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Four Ways to Incorporate Learning-to-Learn into Any Course

I just returned to Chicago from the Lilly Conference on Evidence-Based Teaching and Learning, and if there had to be one take-away concept from the conference that I could share with all DePaul faculty it would be this: no matter what you teach, incorporate learning-to-learn into every course.

As committed educators, we hope to see students succeed, persevere, and become life-long learners. And we also want to prepare students for today’s rapidly-changing job market, where they can expect to switch careers several times over the course of their lifetime. Successful career shifters will be flexible and able to quickly develop new skills.

Photograph of a person reading and texting simultaneously

Multitasking in the Park” by David Goehring (CC BY 2.0).

The problem is that students often don’t use effective strategies for learning. Many mistakenly believe that multitasking–texting while doing course readings–doesn’t impact their ability to quickly and successfully complete their homework, or that staying up late cramming for an exam will help them earn an A in the course.

The consequence of not teaching students how to learn is that they are not reaching their full potential as learners inside or outside of the classroom.

Incorporating learning-to-learn into a course can be done through simple interventions, and doesn’t need to take away time from teaching course content. In fact, learn-to-learn activities can tie directly into content-focused exams, readings, and lectures. Try implementing one of these approaches in a course this quarter:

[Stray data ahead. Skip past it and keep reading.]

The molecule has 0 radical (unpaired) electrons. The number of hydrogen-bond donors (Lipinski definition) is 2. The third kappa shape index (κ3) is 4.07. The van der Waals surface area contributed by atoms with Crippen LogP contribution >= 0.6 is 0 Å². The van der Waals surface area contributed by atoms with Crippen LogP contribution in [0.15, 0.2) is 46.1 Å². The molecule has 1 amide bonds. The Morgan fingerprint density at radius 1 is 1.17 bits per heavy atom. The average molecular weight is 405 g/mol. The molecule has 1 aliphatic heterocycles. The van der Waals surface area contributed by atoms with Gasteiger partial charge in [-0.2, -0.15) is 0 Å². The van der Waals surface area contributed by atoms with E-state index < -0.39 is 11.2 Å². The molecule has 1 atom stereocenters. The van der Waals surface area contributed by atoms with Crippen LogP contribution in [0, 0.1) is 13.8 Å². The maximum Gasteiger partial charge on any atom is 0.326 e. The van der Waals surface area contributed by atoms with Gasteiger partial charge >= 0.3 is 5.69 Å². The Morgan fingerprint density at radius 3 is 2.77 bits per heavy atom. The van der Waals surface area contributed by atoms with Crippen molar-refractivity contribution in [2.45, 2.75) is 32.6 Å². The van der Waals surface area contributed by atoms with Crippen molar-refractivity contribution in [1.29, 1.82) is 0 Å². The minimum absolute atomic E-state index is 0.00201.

1. Model a learning tactic in class. 

Research on students’ in-class attention spans suggests that even medical students’ concentration levels decrease sharply after about fifteen minutes (Nilson, 2010, p. 117). An effective learning tactic to keep your students focused is to pause every 15-20 minutes and lead them in a brief activity, such as writing down a question, participating in a course poll, or turning to the person next to them to discuss a question. As you facilitate the activity, explain to students that pausing every 15-20 minutes is an effective learning tactic–one that they can use when studying outside of class. Being explicit about what you’re doing and why will make students more likely to try the learning tactic on their own.

2. Teach a process. 

As one workshop presenter pointed out at the Lilly conference, facilitating “durable” learning depends on changing students’ attitudes and forming new habits. In order to change students’ habits, it’s helpful to introduce them to a new process for completing a task and have them reflect on how well that process worked for them. You might teach a process for writing a paper, creating a study schedule, taking notes, planning a group project, or completing reading assignments.